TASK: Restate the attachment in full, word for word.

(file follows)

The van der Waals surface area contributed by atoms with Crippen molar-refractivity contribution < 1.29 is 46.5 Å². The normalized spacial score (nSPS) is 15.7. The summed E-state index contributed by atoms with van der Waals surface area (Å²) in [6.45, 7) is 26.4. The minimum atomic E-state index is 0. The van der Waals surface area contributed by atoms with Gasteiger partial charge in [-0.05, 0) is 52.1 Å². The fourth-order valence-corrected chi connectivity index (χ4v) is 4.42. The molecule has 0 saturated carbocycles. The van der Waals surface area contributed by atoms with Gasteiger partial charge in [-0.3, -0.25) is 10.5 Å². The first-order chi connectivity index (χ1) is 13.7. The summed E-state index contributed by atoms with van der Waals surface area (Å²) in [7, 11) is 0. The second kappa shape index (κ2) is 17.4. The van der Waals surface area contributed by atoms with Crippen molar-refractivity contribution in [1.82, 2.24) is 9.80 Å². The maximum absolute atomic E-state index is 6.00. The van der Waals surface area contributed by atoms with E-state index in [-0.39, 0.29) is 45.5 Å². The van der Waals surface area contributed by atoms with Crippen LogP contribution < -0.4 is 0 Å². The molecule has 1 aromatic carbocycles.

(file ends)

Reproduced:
The van der Waals surface area contributed by atoms with Crippen molar-refractivity contribution < 1.29 is 46.5 Å². The normalized spacial score (nSPS) is 15.7. The summed E-state index contributed by atoms with van der Waals surface area (Å²) in [6.45, 7) is 26.4. The minimum atomic E-state index is 0. The van der Waals surface area contributed by atoms with Gasteiger partial charge in [-0.05, 0) is 52.1 Å². The fourth-order valence-corrected chi connectivity index (χ4v) is 4.42. The molecule has 0 saturated carbocycles. The van der Waals surface area contributed by atoms with Gasteiger partial charge in [-0.3, -0.25) is 10.5 Å². The first-order chi connectivity index (χ1) is 13.7. The summed E-state index contributed by atoms with van der Waals surface area (Å²) in [7, 11) is 0. The second kappa shape index (κ2) is 17.4. The van der Waals surface area contributed by atoms with Crippen molar-refractivity contribution in [1.82, 2.24) is 9.80 Å². The maximum absolute atomic E-state index is 6.00. The van der Waals surface area contributed by atoms with E-state index in [-0.39, 0.29) is 45.5 Å². The van der Waals surface area contributed by atoms with Crippen LogP contribution < -0.4 is 0 Å². The molecule has 1 aromatic carbocycles.